1 Q. And did you also say there were bags of

2 books around.

3 A. There were paper bags that had items in it.

4 I don’t recall if they contained books or not.

5 There was also records, records in boxes. I don’t

6 recall what was in the bags especially, sir.

7 Q. And did you go through all the books that

8 you saw in the library area.

9 A. No, sir.

10 Q. Did you at least try to get a look at the

11 titles of all those books.

12 A. Not all of them, sir.

13 Q. Did you see a lot of books that referred to

14 art.

15 A. I don’t — I don’t remember seeing specific

16 topics of what all of the books would equate to. I

17 mean, there was books on virtually everything in

18 there.

19 Q. And there are a lot of books on photography,

20 correct.

21 A. As I say, I don’t recall specific art,

22 photography, or exact titles, no, sir.

23 Q. But you said — you told the jury, I think,

24 that every subject imaginable was there, right.

25 A. I guess that was just a summation on my

26 part. There was books from — there was numerous

27 books on a lot of different titles.

28 Q. And did you see books on history. 2817

1 A. I can’t tell you exactly that I did. I

2 couldn’t tell you that I didn’t either.

3 Q. Did you see books on theater.

4 A. That would be the same answer. I mean, I

5 saw a lot of books. But I don’t remember exactly

6 what they all were titled or referred to.

7 Q. Did you see books on painting.

8 MR. SNEDDON: Your Honor, I’m going to

9 object as asked and answered. It’s obvious there is

10 no foundation.

11 THE COURT: Overruled.

12 THE WITNESS: I don’t specifically remember

13 books on painting. But as I said, I could not tell

14 you that there wasn’t books in there on painting.

15 Q. BY MR. MESEREAU: When you saw these boxes

16 filled with books, what did you do with those boxes.

17 A. Well, for most — as much time as we had, we

18 went through as many books as absolutely possible.

19 But we could not have gone through all of the books

20 that were in that library area.

21 Q. Did you see a lot of bookcases.

22 A. Case — I don’t know exactly what you mean

23 by “cases,” sir.

24 Q. Well, let me explain. Did you see items of

25 furniture that had shelves of books in those items

26 of furniture.

27 A. That’s what I was referring to when I first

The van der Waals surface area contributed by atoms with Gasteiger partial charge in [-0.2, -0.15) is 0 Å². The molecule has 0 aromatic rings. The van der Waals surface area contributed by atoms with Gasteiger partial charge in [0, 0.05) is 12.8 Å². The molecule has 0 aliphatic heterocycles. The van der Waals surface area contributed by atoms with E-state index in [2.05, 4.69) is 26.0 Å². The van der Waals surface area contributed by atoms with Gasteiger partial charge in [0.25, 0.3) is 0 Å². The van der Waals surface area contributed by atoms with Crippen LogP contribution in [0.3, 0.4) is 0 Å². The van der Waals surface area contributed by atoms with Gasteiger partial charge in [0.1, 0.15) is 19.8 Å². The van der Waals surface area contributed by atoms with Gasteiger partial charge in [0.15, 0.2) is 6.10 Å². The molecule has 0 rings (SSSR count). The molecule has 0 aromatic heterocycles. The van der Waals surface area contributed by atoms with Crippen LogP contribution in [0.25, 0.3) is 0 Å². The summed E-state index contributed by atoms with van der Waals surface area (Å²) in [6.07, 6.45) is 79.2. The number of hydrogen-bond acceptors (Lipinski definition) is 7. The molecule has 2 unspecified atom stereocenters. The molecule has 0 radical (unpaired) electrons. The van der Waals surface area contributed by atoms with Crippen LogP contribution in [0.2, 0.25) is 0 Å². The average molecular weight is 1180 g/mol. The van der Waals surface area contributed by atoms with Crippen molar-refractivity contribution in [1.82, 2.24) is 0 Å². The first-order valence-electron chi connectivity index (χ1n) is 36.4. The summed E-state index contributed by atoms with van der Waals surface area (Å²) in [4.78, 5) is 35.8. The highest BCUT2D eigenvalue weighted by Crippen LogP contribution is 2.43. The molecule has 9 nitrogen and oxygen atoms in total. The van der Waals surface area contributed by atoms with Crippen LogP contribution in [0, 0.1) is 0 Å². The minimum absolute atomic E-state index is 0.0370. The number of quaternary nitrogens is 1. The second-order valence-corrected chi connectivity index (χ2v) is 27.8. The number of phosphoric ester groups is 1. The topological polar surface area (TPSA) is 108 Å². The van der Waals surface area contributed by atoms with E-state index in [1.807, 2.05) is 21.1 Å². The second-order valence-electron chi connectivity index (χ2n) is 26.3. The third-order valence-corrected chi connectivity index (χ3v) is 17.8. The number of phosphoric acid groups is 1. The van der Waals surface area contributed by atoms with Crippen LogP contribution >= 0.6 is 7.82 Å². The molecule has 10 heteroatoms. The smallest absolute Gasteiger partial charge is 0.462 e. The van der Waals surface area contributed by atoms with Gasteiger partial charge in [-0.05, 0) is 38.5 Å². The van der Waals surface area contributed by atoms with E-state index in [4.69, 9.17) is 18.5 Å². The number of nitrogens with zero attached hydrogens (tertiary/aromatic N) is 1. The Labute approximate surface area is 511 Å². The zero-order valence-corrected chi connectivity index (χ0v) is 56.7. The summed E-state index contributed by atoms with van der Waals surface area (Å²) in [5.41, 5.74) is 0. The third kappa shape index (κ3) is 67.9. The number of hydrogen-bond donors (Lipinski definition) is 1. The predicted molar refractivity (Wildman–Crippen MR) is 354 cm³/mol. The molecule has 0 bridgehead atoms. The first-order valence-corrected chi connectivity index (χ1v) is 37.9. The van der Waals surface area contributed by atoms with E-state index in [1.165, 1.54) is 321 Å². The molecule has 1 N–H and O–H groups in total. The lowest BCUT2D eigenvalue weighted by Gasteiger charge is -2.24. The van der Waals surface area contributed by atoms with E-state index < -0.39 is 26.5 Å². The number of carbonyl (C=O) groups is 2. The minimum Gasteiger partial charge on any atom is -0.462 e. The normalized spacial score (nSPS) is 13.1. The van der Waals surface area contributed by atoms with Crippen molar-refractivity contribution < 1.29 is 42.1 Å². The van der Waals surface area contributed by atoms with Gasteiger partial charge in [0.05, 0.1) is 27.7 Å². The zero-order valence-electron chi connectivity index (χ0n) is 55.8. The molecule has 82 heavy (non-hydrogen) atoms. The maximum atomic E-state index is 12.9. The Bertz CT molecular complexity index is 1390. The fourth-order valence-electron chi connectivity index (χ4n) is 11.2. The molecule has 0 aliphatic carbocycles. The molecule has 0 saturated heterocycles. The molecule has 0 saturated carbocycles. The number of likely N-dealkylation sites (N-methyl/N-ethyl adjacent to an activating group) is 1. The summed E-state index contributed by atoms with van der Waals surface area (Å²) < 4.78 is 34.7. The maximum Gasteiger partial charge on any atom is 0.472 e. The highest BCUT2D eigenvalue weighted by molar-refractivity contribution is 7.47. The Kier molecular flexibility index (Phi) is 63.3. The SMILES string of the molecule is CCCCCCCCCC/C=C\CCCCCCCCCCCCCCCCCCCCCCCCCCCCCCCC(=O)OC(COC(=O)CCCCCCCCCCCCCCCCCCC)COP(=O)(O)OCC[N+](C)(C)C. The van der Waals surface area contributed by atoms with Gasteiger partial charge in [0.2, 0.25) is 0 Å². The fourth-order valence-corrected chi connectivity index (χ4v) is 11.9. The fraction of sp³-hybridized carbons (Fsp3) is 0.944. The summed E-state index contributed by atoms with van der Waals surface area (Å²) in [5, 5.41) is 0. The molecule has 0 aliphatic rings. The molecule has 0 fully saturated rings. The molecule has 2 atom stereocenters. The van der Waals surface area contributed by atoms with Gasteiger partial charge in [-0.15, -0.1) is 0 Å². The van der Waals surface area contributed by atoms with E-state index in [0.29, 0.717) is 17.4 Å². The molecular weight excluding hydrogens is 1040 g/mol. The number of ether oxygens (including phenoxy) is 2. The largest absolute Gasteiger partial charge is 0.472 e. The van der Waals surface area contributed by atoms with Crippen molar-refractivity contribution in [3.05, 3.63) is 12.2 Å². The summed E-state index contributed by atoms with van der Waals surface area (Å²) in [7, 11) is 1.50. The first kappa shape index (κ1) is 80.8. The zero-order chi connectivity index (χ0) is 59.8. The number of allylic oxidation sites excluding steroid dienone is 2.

28 said there was rows of books scattered throughout 2818

1 the library. And I would estimate there was six, if

2 not more, rows of books.

3 Q. Okay. And you didn’t go through each row,

4 correct.

5 A. There were three of us searching. Three of

6 us kind of divided up the room. As the supervisor,

7 myself, I went through pretty much each row. I

8 looked at kind of some of the books. I looked at

9 some of the boxes that had books in them. I went

10 through some of the boxes, but I don’t recall that I

11 saw every title of every book in that library. It

12 would have been be virtually impossible. There was

13 just boxes — I could not have opened all the boxes

14 myself and personally look at them.

15 Q. To your knowledge, did somebody open all the

16 boxes.

17 A. Yes.

18 Q. Were there specific instructions that those

19 who were searching the library were to open boxes if

20 they saw any.

21 A. I believe I told them, other investigators

22 that were there, to make sure they looked through

23 the boxes, open them and look through the boxes.

24 Q. Were some of those boxes unopened, as far as

25 you know.

26 A. I — I personally believe they had all been

27 opened and looked at. Whether the investigators

28 reclosed the boxes or not, I don’t know. The boxes 2819

1 that I opened and looked at, I left open.

2 Q. Okay. But there are boxes that you actually

3 opened, true.

4 A. Yes.

5 Q. There are boxes that appeared to have not

6 been opened before, correct.

7 A. Before I arrived.

8 Q. Yes.

9 A. Yes.

10 Q. And did you note down where those unopened